In 1737, the regiment was sent to Ceuta. In 1740, it was transferred to Majorca and Ibiza in the Balearic Islands.
In 1744, during the War of the Austrian Succession, the first battalion of the regiment served aboard the fleet and took part to the naval battle of Cape Sicie. In 1748, the entire regiment was sent back to Barcelona from where it marched to the District of Valencia.
In 1752, the regiment was sent to Oran.
In 1755, the regiment returned to Spain where it assumed garrison duty in Alicante, Valencia and Cartagena.
During the Seven Years' War, the regiment was under the command of:
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Service during the War
In 1759, the regiment was stationed in Málaga with detachments at Melilla, Peñon de la Gomera and Alhecemas.
During the invasion of Portugal in 1762, the regiment was brigaded with Lombardía Infantry under General Madariaga. The brigade then advanced on Bragança which was easily captured. In August, the regiment took part in the siege and capture of Almeida. By the end of August, several companies of the regiment were garrisoning the frontier town of Valencia de Alcántara. They were decimated by the surprise attack of an Anglo-Portuguese force on the town.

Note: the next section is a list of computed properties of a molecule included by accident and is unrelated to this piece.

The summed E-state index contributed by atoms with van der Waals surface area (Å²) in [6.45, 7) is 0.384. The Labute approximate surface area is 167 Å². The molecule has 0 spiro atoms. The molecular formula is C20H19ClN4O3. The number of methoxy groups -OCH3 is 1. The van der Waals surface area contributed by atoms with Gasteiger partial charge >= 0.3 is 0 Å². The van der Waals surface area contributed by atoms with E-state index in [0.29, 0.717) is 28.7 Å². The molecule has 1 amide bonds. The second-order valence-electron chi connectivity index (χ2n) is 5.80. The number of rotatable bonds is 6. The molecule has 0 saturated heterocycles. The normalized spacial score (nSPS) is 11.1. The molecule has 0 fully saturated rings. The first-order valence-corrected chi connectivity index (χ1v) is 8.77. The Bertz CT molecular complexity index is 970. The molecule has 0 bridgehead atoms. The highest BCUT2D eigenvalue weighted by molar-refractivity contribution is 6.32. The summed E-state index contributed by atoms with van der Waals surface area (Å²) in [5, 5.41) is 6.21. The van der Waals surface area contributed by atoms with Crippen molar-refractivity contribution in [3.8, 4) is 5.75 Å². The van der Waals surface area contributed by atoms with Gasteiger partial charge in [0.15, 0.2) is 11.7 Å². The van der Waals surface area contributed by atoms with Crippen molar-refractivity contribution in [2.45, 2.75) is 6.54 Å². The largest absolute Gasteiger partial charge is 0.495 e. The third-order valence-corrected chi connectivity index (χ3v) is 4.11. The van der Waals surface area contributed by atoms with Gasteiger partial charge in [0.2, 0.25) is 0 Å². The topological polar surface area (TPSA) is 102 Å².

|Coat||white with white buttons on the right side
|Waistcoat||dark blue with white buttons and horizontal pockets|
Armaments consisted of a musket, a bayonet and a sword (brass hilt)
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The coronela (colonel flag) of the regiment was white with a red Burgundian cross terminated in each corner by a medallion carrying the arms of the regiment (white field carrying a king holding sword) surmounted by a golden crown. In the middle: the arms of Charles III surrounded by the necklace of the order of the Toison de Oro (Golden Fleece).
The batallonas (ordonnance flags) of the regiment were white with a red Burgundian cross terminated in each corner by a medallion carrying the arms of the regiment (white field carrying a king holding sword) surmounted by a golden crown.
This article is mostly made of abridged and adapted excerpts from the following books which are now in the public domain:
- Clonard, Conde de, Historia Orgánica de las Armas de Infantería y Caballería, vol. IX, Madrid, 1851-62, pp. 376-400
Album de Taccoli, 1759
Boeri, Giancarlo, José Luis Mirecki, and José Palau: The Spanish Armies in the War of the league of Augsburg 1688-1697, C. Boeri, 2002
État militaire (circa 1737-1750), Anne S.K. Brown Collection
Juan José Torres and the Asociación Cultural de Modelismo Histórico Alabarda for the information and counselling provided for this article.
Anton for the additional info provided.